Pay-as-you-go cloud services are enticing because they do just what they say — your business only has to pay for the services it uses.
This is great when you are in an unpredictable environment and have vastly different needs for resources at any given moment. However, pay as you go cloud does not necessarily equate to an inexpensive service, particularly if you are using a lot of resources on a regular basis.
Many companies have been shocked by their pay-as-you-go cloud bill! You can avoid costly bills when using pay-as-you-go cloud services, with some careful planning and optimization. Here are a few tips to keep your bills under control without sacrificing the services and resources you need to keep your business running.
While a lot of businesses are using a Cloud First philosophy, putting whatever they can on the cloud, if you have unnecessarily migrated an application you could be spending money that could have been saved. Every application you put on the cloud uses resources, which you have to fund, so take a look at what actually needs to be on the cloud before making the switch. This is especially good advice if you are trying a new pay-as-you-go cloud service and are not familiar with the typical bills yet. For instance, if your company has data that needs to be secured, this could cost more to keep on a public cloud than it would to keep it on site. While there are major security advantages to having your date on the cloud, it is worth being aware of the costs before you begin. It is well worth a thorough analysis of your programs and data to ensure you aren’t surprised by the costs and that you are not spending needlessly.
Many pay-as-you-go cloud services offer auto scaling features, creating a dynamic environment in which your resources automatically allocate or deallocate depending on demand. You can fine tune this auto scaling by monitoring your cloud usage to see what can be balanced, what is being underused, and what is taking up too many resources even at off-peak times. Some IT teams are using third party services outside of the public cloud provider itself, to take a deep dive into resource usage. Whatever scaling technique you use, make sure that it is truly blanking the load on your pay-as-you-go cloud service, so that your resources are optimized and your bills are not inflated.
It’s common for companies to use a multiple cloud provider model. Not every cloud service can meet every business need. However, when you have a higher number of cloud services, you have a greater demand on resources, and more bills coming in each month. If you can avoid a multiple cloud model and stick to one robust provider, you may find that your pay-as-you-go cloud service is more manageable and less expensive. One well-managed cloud service can be better than two or more that are not finely tuned. However, if you need to use multiple cloud service providers, you can cut down on your bills by making sure that you are only paying for the storage and resources you need on each provider’s platform. Make sure that you are not duplicating anything anywhere, unless it is specifically part of a security or backup plan and worth the cost.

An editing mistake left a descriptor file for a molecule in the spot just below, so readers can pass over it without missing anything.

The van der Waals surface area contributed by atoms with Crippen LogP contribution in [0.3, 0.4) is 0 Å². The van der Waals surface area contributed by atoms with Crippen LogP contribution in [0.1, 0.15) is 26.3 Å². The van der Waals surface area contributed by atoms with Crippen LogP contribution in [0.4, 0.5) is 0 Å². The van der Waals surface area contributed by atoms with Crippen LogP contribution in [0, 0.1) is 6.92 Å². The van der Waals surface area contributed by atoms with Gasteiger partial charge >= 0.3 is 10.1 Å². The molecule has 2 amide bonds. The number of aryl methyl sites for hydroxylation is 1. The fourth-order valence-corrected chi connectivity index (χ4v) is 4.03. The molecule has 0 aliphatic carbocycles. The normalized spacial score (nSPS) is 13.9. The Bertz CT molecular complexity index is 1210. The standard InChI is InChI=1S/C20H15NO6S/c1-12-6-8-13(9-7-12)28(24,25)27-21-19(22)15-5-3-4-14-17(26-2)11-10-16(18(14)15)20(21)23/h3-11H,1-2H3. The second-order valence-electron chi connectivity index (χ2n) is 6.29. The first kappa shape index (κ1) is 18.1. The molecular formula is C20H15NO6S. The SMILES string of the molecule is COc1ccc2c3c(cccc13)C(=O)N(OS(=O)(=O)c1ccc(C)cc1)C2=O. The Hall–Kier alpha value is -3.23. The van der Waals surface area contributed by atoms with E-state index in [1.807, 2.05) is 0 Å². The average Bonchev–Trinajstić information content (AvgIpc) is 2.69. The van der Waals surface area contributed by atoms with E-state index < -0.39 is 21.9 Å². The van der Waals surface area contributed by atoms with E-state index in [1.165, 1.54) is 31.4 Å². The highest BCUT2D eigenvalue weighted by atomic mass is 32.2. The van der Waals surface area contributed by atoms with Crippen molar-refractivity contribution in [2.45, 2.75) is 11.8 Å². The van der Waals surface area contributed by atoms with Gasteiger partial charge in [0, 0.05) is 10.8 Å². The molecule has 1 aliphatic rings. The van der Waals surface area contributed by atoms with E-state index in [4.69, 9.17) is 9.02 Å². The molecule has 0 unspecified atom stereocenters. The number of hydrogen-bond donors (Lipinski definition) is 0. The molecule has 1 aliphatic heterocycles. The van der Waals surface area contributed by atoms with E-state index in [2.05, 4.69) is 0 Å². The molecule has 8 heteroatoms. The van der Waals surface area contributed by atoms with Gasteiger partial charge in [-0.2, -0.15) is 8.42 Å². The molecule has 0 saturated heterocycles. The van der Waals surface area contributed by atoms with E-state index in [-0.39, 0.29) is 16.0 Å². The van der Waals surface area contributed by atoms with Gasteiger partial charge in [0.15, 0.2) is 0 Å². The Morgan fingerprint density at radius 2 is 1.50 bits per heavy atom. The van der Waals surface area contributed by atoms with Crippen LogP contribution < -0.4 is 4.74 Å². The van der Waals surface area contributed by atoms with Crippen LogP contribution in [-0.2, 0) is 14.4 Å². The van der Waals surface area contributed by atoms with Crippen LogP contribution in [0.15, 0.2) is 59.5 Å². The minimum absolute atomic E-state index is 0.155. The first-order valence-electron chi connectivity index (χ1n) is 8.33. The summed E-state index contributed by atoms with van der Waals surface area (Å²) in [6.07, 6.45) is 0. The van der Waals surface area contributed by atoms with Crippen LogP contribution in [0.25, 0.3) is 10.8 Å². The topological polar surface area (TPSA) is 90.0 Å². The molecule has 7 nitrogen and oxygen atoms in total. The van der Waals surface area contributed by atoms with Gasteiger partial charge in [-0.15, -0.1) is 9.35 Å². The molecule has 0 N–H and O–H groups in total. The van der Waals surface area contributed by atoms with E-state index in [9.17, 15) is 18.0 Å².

Some staff might think that the scalability of pay-as-you-go cloud services means that it is an inexpensive technology. Your cloud computing policies should detail the cost of these services, and how staff can manage their own use of resources to promote cost efficiency. Your staff should understand that cloud services are an asset that should be used wisely, with forethought and a view toward conservation. Consolidate any accounts and information that can be combined. Make sure that machines are not running when they don’t need to be — like turning the lights off in an empty room. And continually revisit employee training and education surrounding cloud computing issues and best practices.
While it is clear that costs can add up when you are using pay-as-you-go cloud, it does not mean that it is a technology you should avoid. This type of computing works very well for many businesses. It offers overall cost savings, especially when compared to the investment in infrastructure and staff hours that would be required to maintain similar structures on site.
As with many other technologies, the key to making the most of your company’s pay-as-you-go cloud is to only use what you need, and regularly monitor and adjust your practices to reflect this philosophy. Whatever you have put on the cloud should be there for a good reason, and you should not duplicate any information, accounts, or resources there. Come up with a solid plan for monitoring and analyzing cloud usage. You might use a third-party application to scale your resource down during off hours, or you may implement employee policies to keep a handle on cloud computing usage. Alternatively, you could subscribe to alerts from your pay-as-you-go cloud services provider to keep track of any usage that is getting too expensive for your budget.
The use of pay-as-you-go cloud technology is increasingly widespread and providers are dedicated to helping you make the most of your services. When you sign on to a pay-as-you-go cloud model, talk to your provider about your business goals. Find out if there are any solutions that would work well for your company to manage and monitor your cloud usage. When done right, pay-as-you-go cloud services can add a lot to your company’s success without breaking the bank at the same time. For more on how we can help with public, pay-as-you-go cloud, check out our managed public cloud service page.
Posted in Managed Cloud on Dec 05, 2017